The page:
In Memory of




Obituary for Henry O. Briggs

Henry Oscar Briggs departed this life on September 27, 2023, at 7:11 PM. In May, just a few months
prior, Henry was diagnosed with Amyotrophic Lateral Sclerosis-commonly referred to as ALS or Lou
Gehrig’s disease. The fundraising ice bucket challenges which trended on social media a few years ago,
was the first introduction to many people about ALS. Henry was just 71 years old, and had spent the
prior 12 months at Beechwood Acute Care in New London, Connecticut. His transition to glory occurred,
sooner than we had anticipated, due to an ALS-related complication.

Henry’s parents predeceased him. He was born to Artemese Henry Briggs and George H. Briggs on
March 24, 1952, in New Orleans, Louisiana. Mama, and George separated when Henry was quite young.
The village that raised Henry included, his beloved stepfather, the late Norman “Papa” Jones, as well as,
treasured grandparents, aunts, and uncles, and his two older siblings, Delbert, and Gwen.

We joke that Henry was Mama’s favorite. Was it the full face, for which he was nicknamed, “Cheeks”,
their shared love of football, or the smooth and beautiful ebony complexion of this mama’s boy? Well,
now they are together, again.

During his high school years, Henry lived in Providence, Rhode Island, with a cousin, the late Charles
Harry, and his wife Lucille. Charles passed many years ago, but Henry stayed in touch with, Lucille, and
her son, Drew and cousin, Betty.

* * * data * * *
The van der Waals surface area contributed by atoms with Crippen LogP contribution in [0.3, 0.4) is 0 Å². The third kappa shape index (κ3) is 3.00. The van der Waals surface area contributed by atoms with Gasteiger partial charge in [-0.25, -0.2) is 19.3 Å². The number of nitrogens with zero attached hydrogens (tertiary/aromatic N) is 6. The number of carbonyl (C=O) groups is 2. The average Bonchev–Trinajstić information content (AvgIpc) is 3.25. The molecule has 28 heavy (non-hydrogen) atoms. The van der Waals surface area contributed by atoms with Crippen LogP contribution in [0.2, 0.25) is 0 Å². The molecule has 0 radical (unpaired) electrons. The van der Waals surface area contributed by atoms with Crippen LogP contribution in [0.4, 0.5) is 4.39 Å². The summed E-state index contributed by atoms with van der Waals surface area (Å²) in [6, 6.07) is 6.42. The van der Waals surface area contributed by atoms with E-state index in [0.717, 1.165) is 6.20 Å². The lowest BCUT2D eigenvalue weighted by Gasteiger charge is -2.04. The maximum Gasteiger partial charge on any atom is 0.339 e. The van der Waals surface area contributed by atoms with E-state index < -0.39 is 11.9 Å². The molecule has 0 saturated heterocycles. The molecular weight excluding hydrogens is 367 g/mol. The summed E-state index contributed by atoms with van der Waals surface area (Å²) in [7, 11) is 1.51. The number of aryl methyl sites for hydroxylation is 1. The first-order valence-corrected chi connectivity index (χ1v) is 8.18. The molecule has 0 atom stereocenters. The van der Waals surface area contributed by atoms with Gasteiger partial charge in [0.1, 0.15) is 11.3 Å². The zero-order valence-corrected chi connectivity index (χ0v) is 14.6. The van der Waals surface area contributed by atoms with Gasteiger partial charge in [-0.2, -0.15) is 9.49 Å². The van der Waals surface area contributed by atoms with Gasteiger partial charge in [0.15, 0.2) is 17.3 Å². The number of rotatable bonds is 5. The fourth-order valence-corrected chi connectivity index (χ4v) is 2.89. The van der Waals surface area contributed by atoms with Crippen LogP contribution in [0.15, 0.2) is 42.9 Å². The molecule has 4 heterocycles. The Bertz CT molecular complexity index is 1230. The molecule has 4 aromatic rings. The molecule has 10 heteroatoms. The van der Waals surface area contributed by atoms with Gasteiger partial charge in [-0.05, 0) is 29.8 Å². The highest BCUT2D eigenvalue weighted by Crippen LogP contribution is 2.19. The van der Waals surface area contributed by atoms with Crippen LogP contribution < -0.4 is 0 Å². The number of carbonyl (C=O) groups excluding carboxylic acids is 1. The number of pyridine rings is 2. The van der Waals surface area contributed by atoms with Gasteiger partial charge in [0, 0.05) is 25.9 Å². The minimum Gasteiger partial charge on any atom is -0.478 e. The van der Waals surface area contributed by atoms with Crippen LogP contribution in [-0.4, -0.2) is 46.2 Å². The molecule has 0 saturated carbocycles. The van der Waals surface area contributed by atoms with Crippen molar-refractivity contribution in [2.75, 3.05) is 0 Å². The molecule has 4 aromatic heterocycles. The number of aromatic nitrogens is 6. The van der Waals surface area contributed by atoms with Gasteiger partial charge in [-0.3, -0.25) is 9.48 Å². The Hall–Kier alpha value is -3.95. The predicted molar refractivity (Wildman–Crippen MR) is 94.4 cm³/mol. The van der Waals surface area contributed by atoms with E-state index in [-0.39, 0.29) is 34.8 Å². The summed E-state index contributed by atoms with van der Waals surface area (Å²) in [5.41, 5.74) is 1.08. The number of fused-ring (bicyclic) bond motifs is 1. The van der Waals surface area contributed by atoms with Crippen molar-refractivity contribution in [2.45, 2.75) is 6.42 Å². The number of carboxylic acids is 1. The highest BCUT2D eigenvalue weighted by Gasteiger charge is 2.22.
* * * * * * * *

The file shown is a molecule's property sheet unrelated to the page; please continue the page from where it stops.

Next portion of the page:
At Providence’s Hope High School, Henry distinguished himself as a talented football player. When he
graduated in 1970, he was recruited by Norfolk State University. There he was a member of the
championship team that played in the Gate City Bowl.

Just a few weeks prior to his death, Henry animatedly told the story of what occurred that made Mama
send him to Providence for high school. On one Sunday in 1967, he and a couple of his beloved teenage
buddies from Poquonnock Bridge in Groton, engaged in some hijinks and ended up breaking a store
front window in downtown New London. The sound of the shattering glass, from the otherwise quiet
street, immediately caught the attention of a police officer walking his beat. The officer yelled to them,
and the small group of scared teen boys ran away, each taking a different route. As Henry recalls, he
was “just booking it” down Bank Street towards the train station, and all of a sudden, he looks up and
sees that a car has stopped, and the driver is rolling down their window. In an extraordinary turn of
events,” it was Mama in her old brown Chevy wagon”! She demanded to know what he was running
from, and “what he was doing in New London, anyway”!? He knew better than to lie. “Mama took me
straight to the police station”, he recalled.

Academics came easily to Henry. Math, science, and history were his favorite subjects. Years after
attending Norfolk State, Henry graduated from Charter Oak College. In 2007 and 2009, Henry would
complete studies for two master’s degrees from Walden University. A Master of Science in Education,
and the second, as an Educational Technology Specialist, for which he was admitted to the university’s
doctoral program. The early, but yet undiagnosed symptoms of ALS, however, would cruelly interrupt
his studies.

Henry is survived by his siblings and their spouses. Delbert Briggs (and Mary) of LaPlace, Louisiana;
Gwendolyn Cottman (and Wilson) of Carney’s Point, New Jersey; and Keith Briggs; Attorney Sarette
Williams and Reverend Sarell Grayson (and Stacy) all of Norwich. Survivors also include a godson, Shaun
Cottman, and many nephews and nieces, and dear cousins-each of whom he regarded with deep
affection. Asked what concerned him the most, as his illness progressed, Henry responded, “leaving my
family-I worry about them.”